By: Owen Guo
Date: November 15th 2016
Source: New York Times
BEIJING — The Chinese authorities said on Tuesday that they had executed a farmer convicted of killing a village official after the demolition of the farmer’s home, despite months of public outcry in sympathy with the farmer.
The execution of Jia Jinglong, 30, took place in Shijiazhuang, the capital of the northern province of Hebei. He was sentenced to death last November. On Tuesday, he was allowed a brief visit with his family, the state news agency Xinhua reported.
While Mr. Jia’s trial had focused on the brutal nature of the crime — he was found guilty of killing the official, He Jianhua, by shooting him in the back of the head with a nail gun — it was the demolition of Mr. Jia’s home that stirred anger among a public that saw it as yet another government snub against the powerless.
Mr. Jia’s three-story home was destroyed in May 2013 to make way for a new property development. According to Chinese news reports, his father had agreed to the demolition in exchange for compensation and a new apartment promised by local officials, but Mr. Jia refused to abide by the agreement. Nevertheless, the home was knocked down.
Shortly after the demolition, Mr. Jia’s planned wedding was canceled by his fiancée. Over the following months, Mr. Jia’s appeals to officials, citing his opposition to the demolition and what he said was insufficient compensation, went nowhere, his family said, and he snapped. On Feb. 19, 2015, he fatally shot Mr. He.
The murder and subsequent trial have been a reminder to many of the consequences of China’s rapid urbanization. The forced demolition of homes has been a leading cause of protests across the country in recent years. Dozens of farmers have set themselves alight in an extreme form of protest against the practice.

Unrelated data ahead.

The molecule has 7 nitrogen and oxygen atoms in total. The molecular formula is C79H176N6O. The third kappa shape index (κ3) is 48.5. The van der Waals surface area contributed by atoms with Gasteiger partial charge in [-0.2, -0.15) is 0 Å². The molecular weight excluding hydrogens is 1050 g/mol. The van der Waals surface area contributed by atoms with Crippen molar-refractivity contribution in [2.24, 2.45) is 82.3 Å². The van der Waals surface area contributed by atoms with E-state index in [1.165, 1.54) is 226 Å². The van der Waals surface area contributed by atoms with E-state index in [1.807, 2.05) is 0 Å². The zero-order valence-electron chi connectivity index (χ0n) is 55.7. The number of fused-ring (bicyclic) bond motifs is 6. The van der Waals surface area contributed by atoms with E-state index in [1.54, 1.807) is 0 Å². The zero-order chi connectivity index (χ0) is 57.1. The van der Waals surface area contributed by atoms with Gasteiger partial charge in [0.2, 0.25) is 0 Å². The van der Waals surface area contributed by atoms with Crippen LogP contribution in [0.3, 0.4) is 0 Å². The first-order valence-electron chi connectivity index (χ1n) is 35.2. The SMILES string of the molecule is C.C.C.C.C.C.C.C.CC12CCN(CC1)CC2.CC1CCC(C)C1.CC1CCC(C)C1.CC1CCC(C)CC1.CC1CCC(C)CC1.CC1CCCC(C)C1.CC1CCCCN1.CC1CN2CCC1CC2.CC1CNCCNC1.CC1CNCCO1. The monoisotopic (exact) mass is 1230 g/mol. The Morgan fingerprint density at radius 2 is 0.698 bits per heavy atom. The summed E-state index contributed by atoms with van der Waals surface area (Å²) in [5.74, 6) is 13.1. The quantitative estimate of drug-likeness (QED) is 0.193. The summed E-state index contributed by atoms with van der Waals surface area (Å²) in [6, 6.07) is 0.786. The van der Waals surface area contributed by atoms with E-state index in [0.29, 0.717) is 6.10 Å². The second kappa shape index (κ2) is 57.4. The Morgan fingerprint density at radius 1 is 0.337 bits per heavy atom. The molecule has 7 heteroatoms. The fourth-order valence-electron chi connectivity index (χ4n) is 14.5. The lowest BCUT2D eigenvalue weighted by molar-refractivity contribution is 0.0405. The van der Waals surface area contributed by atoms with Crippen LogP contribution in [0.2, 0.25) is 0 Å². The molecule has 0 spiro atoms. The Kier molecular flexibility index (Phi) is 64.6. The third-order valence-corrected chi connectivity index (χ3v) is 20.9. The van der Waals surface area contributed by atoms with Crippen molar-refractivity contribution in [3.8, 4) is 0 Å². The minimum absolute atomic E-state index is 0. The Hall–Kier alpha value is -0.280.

In a brief telephone interview before the execution, Mr. Jia’s older sister, Jia Jingyuan, said her brother was “also a victim.”
Forced demolitions have also exposed fault lines in China’s attempts to reform its judicial system, a topic that has gained traction in recent years amid rising social tensions. Chinese farmers, with limited education and at the bottom rung of the social ladder, often find the judicial system broken and discriminatory. Lawyers and scholars have taken notice.
An open letter to China’s Supreme Court, signed by 12 leading Chinese legal scholars and lawyers and posted online on Monday, argued that the court’s sentence glossed over local corruption and Mr. Jia’s contrition for his crime. It called the court’s determination of “basic facts” a “major mistake” and called for Mr. Jia’s life to be spared.
The letter said that the lack of a fair-minded judiciary allowed an “evil administration” to trample on residents’ rights, “creating countless incidents of mass petition and violence against law enforcement.”
Zhang Qianfan, a law professor at Peking University who signed the petition, said in a telephone interview that he was disheartened by the execution. “I think the Supreme Court had already made up its mind, and to reverse its stance is very hard despite the social backlash.”
People’s Daily, a newspaper controlled by the Communist Party, criticized the petition in an opinion piece published the day before the execution. It said that the court must not back down in the face of public anger and dismissed the letter as “biased” and detached from reality.
Despite official attempts to quell public anger over the execution, the outcry might have some impact on China’s death penalty system, William Nee, China researcher at Amnesty International, said in an email.
“The public got a rare peek into the opaque death penalty system,” he said, “and view how hard it is for lawyers to properly defend their clients, gain access to legal documents and evidence, and have their arguments taken into consideration.”
“The intense scrutiny of the court’s decision will most likely force judges to act with greater restraint in the future,” he added.
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